Imagine your workflow as a bundle of boxes put together to achieve the desired results. It should be a modular design because business processes always evolve and space is mandatory in order to make changes at a later point.
Here are some of the basic elements that should be part of your workflow design model
- Modular design to support adding new features or removing an outdated process
- A versatile template is one of the best workflow design practices because it can be used for multiple purposes and teams
- The clarity in design so that you can easily identify if there is an error and fix it
With these elements in place and a solid automation tool such as Cflow, you will not only be creating effective workflows but they will also be future-proof and have the scope to be expanded.
6. Understand the Most Used Workflow Models
Before venturing into the world of workflow design best practices, having basic knowledge of the two widely used workflow models will allow anyone to come up with a usable design.
Instead of trying to go with the trends, it would be great if you can focus on what your team and the exact task need are before adopting the “right” workflow model.
- The State Machine is a workflow model that ideally is used for tracking different processes such as shipping, agile methodology in development, and similar tasks
- The Sequential workflow model is useful for shorter processes where speed is the key to success and used for less complicated, quick-to-end tasks
7. Categorize Your Workflow Steps based on Priority
There are crucial, game-changing steps in every workflow that you will create for your office. While the automation tool will handle them all with utmost priority to each given step, it is up to the user to specify and highlight them for easier scrutiny at a later point.
With the help of color codes, creating categories for an important step such as a point where an invoice will be approved or a product sent for shipping and modular design, these best workflow design practices will be easier to use in the long run.
In case there is an error in delivery or an issue, the person handling the work or the entire team can skip all other phases in a workflow to focus only on the priority boxes. Those steps will speed up the processing time, avoid errors at critical points and handle work much easier when there are urgent requirements to complete while skipping non-critical steps.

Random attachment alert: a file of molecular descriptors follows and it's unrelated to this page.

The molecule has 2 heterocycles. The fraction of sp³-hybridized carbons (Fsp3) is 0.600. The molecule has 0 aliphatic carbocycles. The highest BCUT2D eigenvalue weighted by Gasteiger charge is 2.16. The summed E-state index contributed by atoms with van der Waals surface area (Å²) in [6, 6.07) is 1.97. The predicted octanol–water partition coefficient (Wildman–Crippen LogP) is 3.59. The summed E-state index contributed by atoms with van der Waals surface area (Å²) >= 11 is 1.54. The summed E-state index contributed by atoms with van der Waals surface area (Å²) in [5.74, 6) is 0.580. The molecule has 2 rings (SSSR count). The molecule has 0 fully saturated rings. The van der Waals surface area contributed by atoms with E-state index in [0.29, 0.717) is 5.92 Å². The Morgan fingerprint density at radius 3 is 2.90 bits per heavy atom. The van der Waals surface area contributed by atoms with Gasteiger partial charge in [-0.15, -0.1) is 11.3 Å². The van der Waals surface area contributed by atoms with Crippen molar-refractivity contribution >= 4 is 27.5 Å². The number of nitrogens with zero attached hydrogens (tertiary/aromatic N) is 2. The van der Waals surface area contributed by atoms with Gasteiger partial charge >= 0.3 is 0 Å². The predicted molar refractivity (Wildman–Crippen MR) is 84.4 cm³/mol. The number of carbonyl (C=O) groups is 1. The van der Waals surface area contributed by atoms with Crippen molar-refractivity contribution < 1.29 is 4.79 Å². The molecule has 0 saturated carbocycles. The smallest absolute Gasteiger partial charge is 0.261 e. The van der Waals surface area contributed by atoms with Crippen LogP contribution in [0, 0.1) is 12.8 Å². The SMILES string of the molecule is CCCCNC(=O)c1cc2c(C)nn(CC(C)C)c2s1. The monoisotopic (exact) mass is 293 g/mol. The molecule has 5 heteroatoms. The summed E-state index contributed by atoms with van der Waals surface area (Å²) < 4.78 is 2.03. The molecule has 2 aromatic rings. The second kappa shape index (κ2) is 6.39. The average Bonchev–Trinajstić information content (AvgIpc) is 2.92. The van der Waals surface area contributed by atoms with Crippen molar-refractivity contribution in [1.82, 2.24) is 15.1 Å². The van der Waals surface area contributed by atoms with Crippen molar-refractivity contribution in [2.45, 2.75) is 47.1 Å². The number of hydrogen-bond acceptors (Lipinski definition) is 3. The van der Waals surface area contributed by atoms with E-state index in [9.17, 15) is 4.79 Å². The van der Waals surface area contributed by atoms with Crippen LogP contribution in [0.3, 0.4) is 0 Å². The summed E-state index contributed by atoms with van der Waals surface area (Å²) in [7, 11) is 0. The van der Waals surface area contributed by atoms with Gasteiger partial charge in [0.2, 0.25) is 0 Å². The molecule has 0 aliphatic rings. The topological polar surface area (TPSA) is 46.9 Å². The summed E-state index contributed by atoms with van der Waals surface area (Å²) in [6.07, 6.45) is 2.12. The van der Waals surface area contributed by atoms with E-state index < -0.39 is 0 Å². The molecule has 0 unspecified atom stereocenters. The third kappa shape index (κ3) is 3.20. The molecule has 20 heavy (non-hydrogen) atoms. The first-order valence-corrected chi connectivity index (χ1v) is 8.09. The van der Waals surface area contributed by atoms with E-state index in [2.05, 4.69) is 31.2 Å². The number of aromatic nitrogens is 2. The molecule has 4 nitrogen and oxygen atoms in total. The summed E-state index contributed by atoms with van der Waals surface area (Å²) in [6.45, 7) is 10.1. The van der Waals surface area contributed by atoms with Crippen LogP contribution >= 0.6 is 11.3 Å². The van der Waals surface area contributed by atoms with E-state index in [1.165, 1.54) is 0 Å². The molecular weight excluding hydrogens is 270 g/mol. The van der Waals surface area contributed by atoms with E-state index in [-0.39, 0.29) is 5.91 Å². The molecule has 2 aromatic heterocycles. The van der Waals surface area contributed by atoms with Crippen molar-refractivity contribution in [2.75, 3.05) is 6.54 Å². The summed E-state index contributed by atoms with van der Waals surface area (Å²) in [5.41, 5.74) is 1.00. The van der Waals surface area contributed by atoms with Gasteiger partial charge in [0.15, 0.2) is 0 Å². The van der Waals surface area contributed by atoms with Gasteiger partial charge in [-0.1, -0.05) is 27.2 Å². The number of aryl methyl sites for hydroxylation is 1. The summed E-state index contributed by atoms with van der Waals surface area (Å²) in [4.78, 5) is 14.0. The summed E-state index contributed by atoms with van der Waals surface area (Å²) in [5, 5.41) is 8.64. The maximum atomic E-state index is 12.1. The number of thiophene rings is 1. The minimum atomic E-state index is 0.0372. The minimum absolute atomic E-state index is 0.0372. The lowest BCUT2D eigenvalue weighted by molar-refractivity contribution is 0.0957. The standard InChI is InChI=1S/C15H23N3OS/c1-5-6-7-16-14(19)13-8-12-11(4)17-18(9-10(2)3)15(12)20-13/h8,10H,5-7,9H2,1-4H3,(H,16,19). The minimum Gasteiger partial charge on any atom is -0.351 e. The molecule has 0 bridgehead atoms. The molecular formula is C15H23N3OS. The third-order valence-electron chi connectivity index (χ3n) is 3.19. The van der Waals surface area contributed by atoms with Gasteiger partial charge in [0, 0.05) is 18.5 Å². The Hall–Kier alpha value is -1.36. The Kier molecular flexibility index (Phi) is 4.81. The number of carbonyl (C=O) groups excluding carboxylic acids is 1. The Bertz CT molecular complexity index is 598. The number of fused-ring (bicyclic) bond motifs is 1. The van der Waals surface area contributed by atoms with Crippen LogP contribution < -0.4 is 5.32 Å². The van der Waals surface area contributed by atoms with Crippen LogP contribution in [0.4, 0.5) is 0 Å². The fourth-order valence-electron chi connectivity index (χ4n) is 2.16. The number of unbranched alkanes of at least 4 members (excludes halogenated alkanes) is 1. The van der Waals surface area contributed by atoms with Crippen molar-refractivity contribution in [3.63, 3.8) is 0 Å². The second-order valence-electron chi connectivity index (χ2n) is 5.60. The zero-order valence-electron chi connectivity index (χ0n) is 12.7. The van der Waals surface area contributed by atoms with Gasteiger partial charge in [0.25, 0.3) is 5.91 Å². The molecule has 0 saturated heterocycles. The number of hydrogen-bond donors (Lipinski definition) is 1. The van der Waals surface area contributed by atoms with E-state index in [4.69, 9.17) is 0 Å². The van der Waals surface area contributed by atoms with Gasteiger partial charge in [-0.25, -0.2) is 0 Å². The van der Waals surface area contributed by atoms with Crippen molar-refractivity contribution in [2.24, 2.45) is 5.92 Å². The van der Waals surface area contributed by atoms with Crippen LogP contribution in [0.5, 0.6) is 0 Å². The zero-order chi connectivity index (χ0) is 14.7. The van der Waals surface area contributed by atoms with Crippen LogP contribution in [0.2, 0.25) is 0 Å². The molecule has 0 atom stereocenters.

Two Things Not to Do When Creating Workflow Design
1. Never create workflows before understanding the need
A very common and repetitive mistake that lots of newcomers do are trying to create a workflow and automate tasks. The first step is to be fully aware of the process and handle it manually before exploring the option of going for workflow design.
2. Avoid a complex system
Set the starting and endpoint for a workflow before the design is confirmed. Keep it simple and straightforward because if you try to mingle every team into the same workflow, assuming it speeds up the task, you are wrong. It creates lots of complexity that can be avoided and workflow design doesn’t work that way.
The best practices that can lead you to the perfect workflow design are done through lots of hurdles, potholes, and failures. While it may sound like a bad thing, it is not because understanding how your process works and going in sync with your employee work cycle is important to gain the best results. Remember that workflow design is always designed to be customized and no one solution fits all companies or every task you throw at it. Instead build individual, dedicated workflows that get work done with the help of automated process flow whenever possible.